CBS (HBO Max)
October 11, 1969
Episode 5 – “Decoy For A Dognapper”
Scooby is walking around and encounters a woman walking her female dog. Shortly, thereafter someone attacks the woman and swipes her dog. Scooby returns to the gang who are partying on the beach and turns on a radio news report that has them all realize they have new mystery to solve.
They meet with Buck Masters, a dog owner who is offering a reward for the capture of the dognapper.
They setup a trap to lure the dognapper by Shaggy taking Scoob on a walk. They put a transmitter on Scooby’s collar. Shag and Scoob run into a van that creates a huge cloud of smoke and during the commotion Scoob is dognapped.
The mystery gang follows the transmitter to solve the mystery and unmask the connection between the ghost of Geromino and the dognapper.
Good to see Scooby attracted to a female dog to start off this episode.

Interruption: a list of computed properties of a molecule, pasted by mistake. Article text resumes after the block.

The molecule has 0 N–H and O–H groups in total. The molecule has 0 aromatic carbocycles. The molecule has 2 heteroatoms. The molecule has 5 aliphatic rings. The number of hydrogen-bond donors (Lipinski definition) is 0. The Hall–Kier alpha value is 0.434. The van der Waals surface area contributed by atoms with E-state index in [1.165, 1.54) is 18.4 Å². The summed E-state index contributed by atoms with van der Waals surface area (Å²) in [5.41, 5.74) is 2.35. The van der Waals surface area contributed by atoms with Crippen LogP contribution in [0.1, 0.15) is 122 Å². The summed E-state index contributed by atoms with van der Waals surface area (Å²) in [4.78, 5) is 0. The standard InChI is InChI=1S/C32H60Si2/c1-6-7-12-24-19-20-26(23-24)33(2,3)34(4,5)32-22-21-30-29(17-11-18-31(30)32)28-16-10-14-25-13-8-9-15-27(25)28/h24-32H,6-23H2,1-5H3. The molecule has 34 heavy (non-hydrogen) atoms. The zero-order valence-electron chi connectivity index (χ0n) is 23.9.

Had to rewatch this one to get the connection with the ghostly Indian. Dognapping and Indian ghosts, a bizarre connection, but yet it somehow works.
This is the strangest storyline so far, but it works because Scooby is seeking revenge for attacks against other dogs. The mystery, once resolved, is fairly well put together but, again, wish they would have released a few more potential suspects. More suspects could have been done with the 22 minutes of run time.
At the same time we get to see Velma losing her glasses — a staple of several episodes, since Velma is blind without them. We also get to see Shag and Scoob being spooked out by Gerimino’s ghost.
Overall episode rating: ⭐️⭐️⭐️½
I came across this interesting fact about how Scooby-Doo was created:
Silverman’s idea for the show changed somewhat while he was listening to music during a flight. He heard Frank Sinatra’s hit “Strangers in the Night.” Near the end of the song, Sinatra sings the nonsense phrase “dooby dooby doo.” Silverman misheard the phrase as “scooby dooby doo.” After that, he decided to name the show Scooby-Doo, Where Are You? and centered the show around its canine character.How Frank Sinatra’s Comeback Hit Inspired ‘Scooby-Doo’